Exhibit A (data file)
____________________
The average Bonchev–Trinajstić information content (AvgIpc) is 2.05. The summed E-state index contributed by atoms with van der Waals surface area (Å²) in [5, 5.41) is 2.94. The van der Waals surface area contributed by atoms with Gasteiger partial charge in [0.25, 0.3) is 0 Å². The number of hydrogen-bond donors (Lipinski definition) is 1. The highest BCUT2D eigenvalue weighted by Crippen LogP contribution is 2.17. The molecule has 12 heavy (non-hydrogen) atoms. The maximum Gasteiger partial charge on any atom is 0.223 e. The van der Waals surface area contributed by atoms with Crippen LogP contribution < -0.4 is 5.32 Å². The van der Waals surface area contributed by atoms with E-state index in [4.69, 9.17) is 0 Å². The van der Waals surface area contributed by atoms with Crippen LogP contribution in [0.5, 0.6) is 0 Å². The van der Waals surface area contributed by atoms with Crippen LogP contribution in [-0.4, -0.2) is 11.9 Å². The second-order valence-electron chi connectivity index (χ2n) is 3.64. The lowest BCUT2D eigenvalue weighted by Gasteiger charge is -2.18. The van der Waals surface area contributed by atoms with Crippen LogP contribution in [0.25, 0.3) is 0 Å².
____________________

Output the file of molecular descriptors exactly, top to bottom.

The average Bonchev–Trinajstić information content (AvgIpc) is 2.05. The summed E-state index contributed by atoms with van der Waals surface area (Å²) in [5, 5.41) is 2.94. The van der Waals surface area contributed by atoms with Gasteiger partial charge in [0.25, 0.3) is 0 Å². The number of hydrogen-bond donors (Lipinski definition) is 1. The highest BCUT2D eigenvalue weighted by Crippen LogP contribution is 2.17. The molecule has 12 heavy (non-hydrogen) atoms. The maximum Gasteiger partial charge on any atom is 0.223 e. The van der Waals surface area contributed by atoms with Crippen LogP contribution < -0.4 is 5.32 Å². The van der Waals surface area contributed by atoms with E-state index in [4.69, 9.17) is 0 Å². The van der Waals surface area contributed by atoms with Crippen LogP contribution in [0.5, 0.6) is 0 Å². The van der Waals surface area contributed by atoms with Crippen LogP contribution in [-0.4, -0.2) is 11.9 Å². The second-order valence-electron chi connectivity index (χ2n) is 3.64. The lowest BCUT2D eigenvalue weighted by Gasteiger charge is -2.18. The van der Waals surface area contributed by atoms with Crippen LogP contribution in [0.25, 0.3) is 0 Å².